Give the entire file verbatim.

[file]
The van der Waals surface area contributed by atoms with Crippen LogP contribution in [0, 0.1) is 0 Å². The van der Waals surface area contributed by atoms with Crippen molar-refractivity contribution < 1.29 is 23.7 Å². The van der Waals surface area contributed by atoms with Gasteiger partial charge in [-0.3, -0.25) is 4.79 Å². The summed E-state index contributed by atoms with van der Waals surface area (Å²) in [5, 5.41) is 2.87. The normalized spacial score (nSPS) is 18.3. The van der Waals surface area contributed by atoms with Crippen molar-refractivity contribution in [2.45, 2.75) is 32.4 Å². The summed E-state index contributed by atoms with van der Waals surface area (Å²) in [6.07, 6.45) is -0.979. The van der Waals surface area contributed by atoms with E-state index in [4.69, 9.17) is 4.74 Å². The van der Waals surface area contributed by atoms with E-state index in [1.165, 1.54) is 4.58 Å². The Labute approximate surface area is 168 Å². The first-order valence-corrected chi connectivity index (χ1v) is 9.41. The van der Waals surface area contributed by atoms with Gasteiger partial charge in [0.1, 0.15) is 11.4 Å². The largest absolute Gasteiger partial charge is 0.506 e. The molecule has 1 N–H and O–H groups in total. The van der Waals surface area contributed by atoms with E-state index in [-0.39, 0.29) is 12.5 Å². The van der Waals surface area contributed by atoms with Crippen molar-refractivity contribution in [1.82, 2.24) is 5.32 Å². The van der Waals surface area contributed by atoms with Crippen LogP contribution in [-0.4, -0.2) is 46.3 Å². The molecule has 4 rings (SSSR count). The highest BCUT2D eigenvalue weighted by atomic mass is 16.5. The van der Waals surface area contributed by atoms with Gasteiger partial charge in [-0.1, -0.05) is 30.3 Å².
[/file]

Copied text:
The van der Waals surface area contributed by atoms with Crippen LogP contribution in [0, 0.1) is 0 Å². The van der Waals surface area contributed by atoms with Crippen molar-refractivity contribution < 1.29 is 23.7 Å². The van der Waals surface area contributed by atoms with Gasteiger partial charge in [-0.3, -0.25) is 4.79 Å². The summed E-state index contributed by atoms with van der Waals surface area (Å²) in [5, 5.41) is 2.87. The normalized spacial score (nSPS) is 18.3. The van der Waals surface area contributed by atoms with Crippen molar-refractivity contribution in [2.45, 2.75) is 32.4 Å². The summed E-state index contributed by atoms with van der Waals surface area (Å²) in [6.07, 6.45) is -0.979. The van der Waals surface area contributed by atoms with E-state index in [4.69, 9.17) is 4.74 Å². The van der Waals surface area contributed by atoms with E-state index in [1.165, 1.54) is 4.58 Å². The Labute approximate surface area is 168 Å². The first-order valence-corrected chi connectivity index (χ1v) is 9.41. The van der Waals surface area contributed by atoms with Gasteiger partial charge in [0.1, 0.15) is 11.4 Å². The largest absolute Gasteiger partial charge is 0.506 e. The molecule has 1 N–H and O–H groups in total. The van der Waals surface area contributed by atoms with E-state index in [-0.39, 0.29) is 12.5 Å². The van der Waals surface area contributed by atoms with Crippen molar-refractivity contribution in [1.82, 2.24) is 5.32 Å². The van der Waals surface area contributed by atoms with Crippen LogP contribution in [-0.4, -0.2) is 46.3 Å². The molecule has 4 rings (SSSR count). The highest BCUT2D eigenvalue weighted by atomic mass is 16.5. The van der Waals surface area contributed by atoms with Gasteiger partial charge in [-0.1, -0.05) is 30.3 Å².